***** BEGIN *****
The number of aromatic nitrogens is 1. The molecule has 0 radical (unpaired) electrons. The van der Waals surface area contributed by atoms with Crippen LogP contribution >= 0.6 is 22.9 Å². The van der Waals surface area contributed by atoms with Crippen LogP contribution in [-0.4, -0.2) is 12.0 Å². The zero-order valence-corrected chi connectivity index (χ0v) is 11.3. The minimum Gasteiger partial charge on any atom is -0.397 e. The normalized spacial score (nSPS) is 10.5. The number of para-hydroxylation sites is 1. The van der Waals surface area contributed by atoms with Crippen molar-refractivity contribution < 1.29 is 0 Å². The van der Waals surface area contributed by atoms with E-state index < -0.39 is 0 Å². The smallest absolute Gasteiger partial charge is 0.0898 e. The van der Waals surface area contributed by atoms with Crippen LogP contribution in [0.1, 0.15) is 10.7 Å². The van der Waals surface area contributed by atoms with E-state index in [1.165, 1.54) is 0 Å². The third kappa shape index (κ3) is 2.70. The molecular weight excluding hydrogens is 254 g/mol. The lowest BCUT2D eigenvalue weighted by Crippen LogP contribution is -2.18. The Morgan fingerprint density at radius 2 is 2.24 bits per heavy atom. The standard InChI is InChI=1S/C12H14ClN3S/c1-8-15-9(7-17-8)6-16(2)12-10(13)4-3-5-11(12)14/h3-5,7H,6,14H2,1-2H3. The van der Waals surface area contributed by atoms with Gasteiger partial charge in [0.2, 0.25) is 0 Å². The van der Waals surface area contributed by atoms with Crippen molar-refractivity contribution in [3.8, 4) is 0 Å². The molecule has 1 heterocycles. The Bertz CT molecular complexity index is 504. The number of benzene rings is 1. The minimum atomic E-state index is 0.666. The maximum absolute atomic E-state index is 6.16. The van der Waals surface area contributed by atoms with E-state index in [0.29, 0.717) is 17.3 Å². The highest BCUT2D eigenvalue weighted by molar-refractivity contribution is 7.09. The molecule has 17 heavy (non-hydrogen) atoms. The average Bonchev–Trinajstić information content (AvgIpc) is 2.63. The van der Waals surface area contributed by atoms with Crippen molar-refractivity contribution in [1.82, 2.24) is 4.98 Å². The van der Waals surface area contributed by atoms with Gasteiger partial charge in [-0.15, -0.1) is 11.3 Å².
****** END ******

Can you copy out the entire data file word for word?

The number of aromatic nitrogens is 1. The molecule has 0 radical (unpaired) electrons. The van der Waals surface area contributed by atoms with Crippen LogP contribution >= 0.6 is 22.9 Å². The van der Waals surface area contributed by atoms with Crippen LogP contribution in [-0.4, -0.2) is 12.0 Å². The zero-order valence-corrected chi connectivity index (χ0v) is 11.3. The minimum Gasteiger partial charge on any atom is -0.397 e. The normalized spacial score (nSPS) is 10.5. The number of para-hydroxylation sites is 1. The van der Waals surface area contributed by atoms with Crippen molar-refractivity contribution < 1.29 is 0 Å². The van der Waals surface area contributed by atoms with E-state index < -0.39 is 0 Å². The smallest absolute Gasteiger partial charge is 0.0898 e. The van der Waals surface area contributed by atoms with Crippen LogP contribution in [0.1, 0.15) is 10.7 Å². The van der Waals surface area contributed by atoms with E-state index in [1.165, 1.54) is 0 Å². The third kappa shape index (κ3) is 2.70. The molecular weight excluding hydrogens is 254 g/mol. The lowest BCUT2D eigenvalue weighted by Crippen LogP contribution is -2.18. The Morgan fingerprint density at radius 2 is 2.24 bits per heavy atom. The standard InChI is InChI=1S/C12H14ClN3S/c1-8-15-9(7-17-8)6-16(2)12-10(13)4-3-5-11(12)14/h3-5,7H,6,14H2,1-2H3. The van der Waals surface area contributed by atoms with Gasteiger partial charge in [0.2, 0.25) is 0 Å². The van der Waals surface area contributed by atoms with Crippen molar-refractivity contribution in [3.8, 4) is 0 Å². The molecule has 1 heterocycles. The Bertz CT molecular complexity index is 504. The number of benzene rings is 1. The minimum atomic E-state index is 0.666. The maximum absolute atomic E-state index is 6.16. The van der Waals surface area contributed by atoms with E-state index in [0.29, 0.717) is 17.3 Å². The highest BCUT2D eigenvalue weighted by molar-refractivity contribution is 7.09. The molecule has 17 heavy (non-hydrogen) atoms. The average Bonchev–Trinajstić information content (AvgIpc) is 2.63. The van der Waals surface area contributed by atoms with Crippen molar-refractivity contribution in [1.82, 2.24) is 4.98 Å². The van der Waals surface area contributed by atoms with Gasteiger partial charge in [-0.15, -0.1) is 11.3 Å².